Recently I ran into an architectural problem when parsing XML with Nokogiri. I used an xpath to find child elements in a document. Coming to the conclusion that replacing that xpath #search with a self-baked #find_all would lead to a better design I set up a quick benchmark.

The XML contains a root node with 1000 empty childs.

<root>
  <item />
  <item />
  ... 998 times
</root>

This is the code I am using now.

Nokogiri::XML(xml).root.search("./item")

Note the usage of #search which evaluates the xpath expression and returns a list of matching nodes.

The replacement code comes here.

Nokogiri::XML(xml).root.children.find_all do |c|
  c.name == "item"
end

Instead of invoking the internal search I do it myself by querying each child.

Benchmarking time.

xpath:    0.003901151
find_all: 0.014400985

Going the “official” way by using an xpath is about 3.5 times faster! Wow.

It turns out that the manual comparison in find_all is the bottleneck. I guess Nokogiri has some internal optimization which saves the creation of the child nodes.

Nokogiri::XML(xml).root.children
 
children: 0.003361085

Takes about the same amount of time than the xpath search (without having filtered matching elements).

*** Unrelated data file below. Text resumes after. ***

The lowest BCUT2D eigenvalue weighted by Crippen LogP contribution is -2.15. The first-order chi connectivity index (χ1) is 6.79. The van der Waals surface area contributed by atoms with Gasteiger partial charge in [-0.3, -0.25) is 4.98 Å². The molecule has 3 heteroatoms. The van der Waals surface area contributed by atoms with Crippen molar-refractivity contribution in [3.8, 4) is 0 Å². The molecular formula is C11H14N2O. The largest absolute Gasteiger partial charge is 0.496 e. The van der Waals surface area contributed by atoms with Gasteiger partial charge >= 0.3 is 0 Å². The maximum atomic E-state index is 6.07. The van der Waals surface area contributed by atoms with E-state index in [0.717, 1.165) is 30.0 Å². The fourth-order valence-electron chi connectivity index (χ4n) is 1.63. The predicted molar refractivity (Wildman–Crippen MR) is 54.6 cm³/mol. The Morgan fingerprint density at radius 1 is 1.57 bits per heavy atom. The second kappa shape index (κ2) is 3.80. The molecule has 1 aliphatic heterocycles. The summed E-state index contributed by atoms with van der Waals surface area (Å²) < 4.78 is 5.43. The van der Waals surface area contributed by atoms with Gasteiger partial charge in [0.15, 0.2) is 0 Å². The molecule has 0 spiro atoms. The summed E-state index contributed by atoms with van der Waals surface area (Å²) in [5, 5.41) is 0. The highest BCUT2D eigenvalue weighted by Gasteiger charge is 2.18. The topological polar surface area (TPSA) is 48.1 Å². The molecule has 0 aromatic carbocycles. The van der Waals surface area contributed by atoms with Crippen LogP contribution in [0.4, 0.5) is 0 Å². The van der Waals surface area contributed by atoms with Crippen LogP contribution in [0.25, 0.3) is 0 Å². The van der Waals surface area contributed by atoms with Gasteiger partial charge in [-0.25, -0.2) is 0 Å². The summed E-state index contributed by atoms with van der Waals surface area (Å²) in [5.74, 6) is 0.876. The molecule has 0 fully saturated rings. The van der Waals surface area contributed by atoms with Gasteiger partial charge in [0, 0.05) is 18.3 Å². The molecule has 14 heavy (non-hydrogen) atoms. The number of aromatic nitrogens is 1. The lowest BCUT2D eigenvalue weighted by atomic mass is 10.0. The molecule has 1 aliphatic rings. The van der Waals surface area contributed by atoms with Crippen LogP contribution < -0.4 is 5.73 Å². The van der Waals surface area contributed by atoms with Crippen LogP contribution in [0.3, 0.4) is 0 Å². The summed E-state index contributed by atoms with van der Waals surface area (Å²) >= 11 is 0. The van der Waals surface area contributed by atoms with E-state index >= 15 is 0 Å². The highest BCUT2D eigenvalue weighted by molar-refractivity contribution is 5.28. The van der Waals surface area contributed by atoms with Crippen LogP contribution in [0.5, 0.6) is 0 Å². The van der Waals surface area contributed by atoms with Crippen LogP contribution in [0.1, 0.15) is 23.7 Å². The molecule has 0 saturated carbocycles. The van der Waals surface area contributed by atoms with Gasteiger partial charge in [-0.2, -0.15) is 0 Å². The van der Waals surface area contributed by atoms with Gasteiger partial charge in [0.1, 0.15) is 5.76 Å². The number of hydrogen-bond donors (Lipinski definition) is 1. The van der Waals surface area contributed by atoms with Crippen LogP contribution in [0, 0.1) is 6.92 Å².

Here’s the benchmark code. I’ll keep going with the xpath search.

2 Responses to “Nokogiri’s Xpath Search Is Fast(er)!”


  1. Mark Thomas

    Yes, the underlying libxml2 library is implemented in C and is very fast, and in Nokogiri you’ll always be better off using built-ins than Ruby code. Note that you could have used .xpath(“item”) instead of search(), because search() first makes a determination whether you are using XPath or CSS, and without the leading dot-slash it would have assumed CSS, which has a different behavior.


  2. nick

    Mark: Thanks! I thought xpath("item") would return any item node in the tree, not just the children of the context node – RTFM would have helped ;-)

    Also, I thought Nokogiri uses libxml2 just for parsing, not searching etc. Makes sense now.

Leave a Reply